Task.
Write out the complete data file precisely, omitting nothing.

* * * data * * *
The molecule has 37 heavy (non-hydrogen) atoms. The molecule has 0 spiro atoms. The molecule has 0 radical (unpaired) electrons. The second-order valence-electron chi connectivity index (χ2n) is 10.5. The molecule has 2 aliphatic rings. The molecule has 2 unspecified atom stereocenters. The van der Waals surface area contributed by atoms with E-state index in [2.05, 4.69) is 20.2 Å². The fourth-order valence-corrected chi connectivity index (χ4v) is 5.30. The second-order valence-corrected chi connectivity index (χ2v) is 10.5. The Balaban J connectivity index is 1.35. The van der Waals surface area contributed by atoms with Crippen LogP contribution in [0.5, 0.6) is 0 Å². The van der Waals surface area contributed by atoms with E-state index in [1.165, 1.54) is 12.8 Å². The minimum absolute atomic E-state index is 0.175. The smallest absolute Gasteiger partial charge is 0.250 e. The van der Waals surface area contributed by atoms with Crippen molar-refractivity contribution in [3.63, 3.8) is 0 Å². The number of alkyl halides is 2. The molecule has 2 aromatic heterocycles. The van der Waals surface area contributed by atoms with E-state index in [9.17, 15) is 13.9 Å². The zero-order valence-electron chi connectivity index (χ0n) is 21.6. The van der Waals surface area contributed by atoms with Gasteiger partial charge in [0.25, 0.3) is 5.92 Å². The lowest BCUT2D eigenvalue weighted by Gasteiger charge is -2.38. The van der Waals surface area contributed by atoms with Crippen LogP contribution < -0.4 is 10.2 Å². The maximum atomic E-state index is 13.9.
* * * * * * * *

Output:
The molecule has 37 heavy (non-hydrogen) atoms. The molecule has 0 spiro atoms. The molecule has 0 radical (unpaired) electrons. The second-order valence-electron chi connectivity index (χ2n) is 10.5. The molecule has 2 aliphatic rings. The molecule has 2 unspecified atom stereocenters. The van der Waals surface area contributed by atoms with E-state index in [2.05, 4.69) is 20.2 Å². The fourth-order valence-corrected chi connectivity index (χ4v) is 5.30. The second-order valence-corrected chi connectivity index (χ2v) is 10.5. The Balaban J connectivity index is 1.35. The van der Waals surface area contributed by atoms with Crippen LogP contribution in [0.5, 0.6) is 0 Å². The van der Waals surface area contributed by atoms with E-state index in [1.165, 1.54) is 12.8 Å². The minimum absolute atomic E-state index is 0.175. The smallest absolute Gasteiger partial charge is 0.250 e. The van der Waals surface area contributed by atoms with Crippen molar-refractivity contribution in [3.63, 3.8) is 0 Å². The number of alkyl halides is 2. The molecule has 2 aromatic heterocycles. The van der Waals surface area contributed by atoms with E-state index in [9.17, 15) is 13.9 Å². The zero-order valence-electron chi connectivity index (χ0n) is 21.6. The van der Waals surface area contributed by atoms with Gasteiger partial charge in [0.25, 0.3) is 5.92 Å². The lowest BCUT2D eigenvalue weighted by Gasteiger charge is -2.38. The van der Waals surface area contributed by atoms with Crippen LogP contribution < -0.4 is 10.2 Å². The maximum atomic E-state index is 13.9.